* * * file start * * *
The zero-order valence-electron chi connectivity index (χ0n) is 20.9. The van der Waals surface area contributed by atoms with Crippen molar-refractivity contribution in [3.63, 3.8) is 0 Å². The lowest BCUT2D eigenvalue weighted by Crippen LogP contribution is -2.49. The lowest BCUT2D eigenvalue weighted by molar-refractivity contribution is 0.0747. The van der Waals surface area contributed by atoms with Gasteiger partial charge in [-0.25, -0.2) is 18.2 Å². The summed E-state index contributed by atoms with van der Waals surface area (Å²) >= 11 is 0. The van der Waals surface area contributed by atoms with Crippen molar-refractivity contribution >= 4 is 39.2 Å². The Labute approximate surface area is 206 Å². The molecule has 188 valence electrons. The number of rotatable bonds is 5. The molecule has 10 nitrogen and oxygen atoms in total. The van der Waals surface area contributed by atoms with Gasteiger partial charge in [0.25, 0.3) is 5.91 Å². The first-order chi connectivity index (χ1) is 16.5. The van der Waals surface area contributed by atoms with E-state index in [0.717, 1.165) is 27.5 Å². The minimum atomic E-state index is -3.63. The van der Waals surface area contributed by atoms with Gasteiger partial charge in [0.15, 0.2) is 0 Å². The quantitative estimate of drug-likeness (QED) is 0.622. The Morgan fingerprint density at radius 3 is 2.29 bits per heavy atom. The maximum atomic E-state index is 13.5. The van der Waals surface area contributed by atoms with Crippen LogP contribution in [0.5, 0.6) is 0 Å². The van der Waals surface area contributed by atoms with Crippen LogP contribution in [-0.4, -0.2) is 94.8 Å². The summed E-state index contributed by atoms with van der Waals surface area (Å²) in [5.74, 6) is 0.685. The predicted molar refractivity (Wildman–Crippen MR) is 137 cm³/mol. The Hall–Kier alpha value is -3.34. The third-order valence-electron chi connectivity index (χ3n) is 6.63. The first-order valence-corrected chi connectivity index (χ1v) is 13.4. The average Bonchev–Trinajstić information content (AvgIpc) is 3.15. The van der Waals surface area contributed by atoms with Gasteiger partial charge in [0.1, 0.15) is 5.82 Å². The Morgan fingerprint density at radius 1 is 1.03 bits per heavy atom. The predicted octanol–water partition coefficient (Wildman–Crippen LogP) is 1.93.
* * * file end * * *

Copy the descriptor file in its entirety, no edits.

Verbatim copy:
The zero-order valence-electron chi connectivity index (χ0n) is 20.9. The van der Waals surface area contributed by atoms with Crippen molar-refractivity contribution in [3.63, 3.8) is 0 Å². The lowest BCUT2D eigenvalue weighted by Crippen LogP contribution is -2.49. The lowest BCUT2D eigenvalue weighted by molar-refractivity contribution is 0.0747. The van der Waals surface area contributed by atoms with Gasteiger partial charge in [-0.25, -0.2) is 18.2 Å². The summed E-state index contributed by atoms with van der Waals surface area (Å²) >= 11 is 0. The van der Waals surface area contributed by atoms with Crippen molar-refractivity contribution >= 4 is 39.2 Å². The Labute approximate surface area is 206 Å². The molecule has 188 valence electrons. The number of rotatable bonds is 5. The molecule has 10 nitrogen and oxygen atoms in total. The van der Waals surface area contributed by atoms with Gasteiger partial charge in [0.25, 0.3) is 5.91 Å². The first-order chi connectivity index (χ1) is 16.5. The van der Waals surface area contributed by atoms with E-state index in [0.717, 1.165) is 27.5 Å². The minimum atomic E-state index is -3.63. The van der Waals surface area contributed by atoms with Gasteiger partial charge in [0.15, 0.2) is 0 Å². The quantitative estimate of drug-likeness (QED) is 0.622. The Morgan fingerprint density at radius 3 is 2.29 bits per heavy atom. The maximum atomic E-state index is 13.5. The van der Waals surface area contributed by atoms with Crippen LogP contribution in [0.5, 0.6) is 0 Å². The van der Waals surface area contributed by atoms with Crippen LogP contribution in [-0.4, -0.2) is 94.8 Å². The summed E-state index contributed by atoms with van der Waals surface area (Å²) in [5.74, 6) is 0.685. The predicted molar refractivity (Wildman–Crippen MR) is 137 cm³/mol. The Hall–Kier alpha value is -3.34. The third-order valence-electron chi connectivity index (χ3n) is 6.63. The first-order valence-corrected chi connectivity index (χ1v) is 13.4. The average Bonchev–Trinajstić information content (AvgIpc) is 3.15. The van der Waals surface area contributed by atoms with Gasteiger partial charge in [0.1, 0.15) is 5.82 Å². The Morgan fingerprint density at radius 1 is 1.03 bits per heavy atom. The predicted octanol–water partition coefficient (Wildman–Crippen LogP) is 1.93.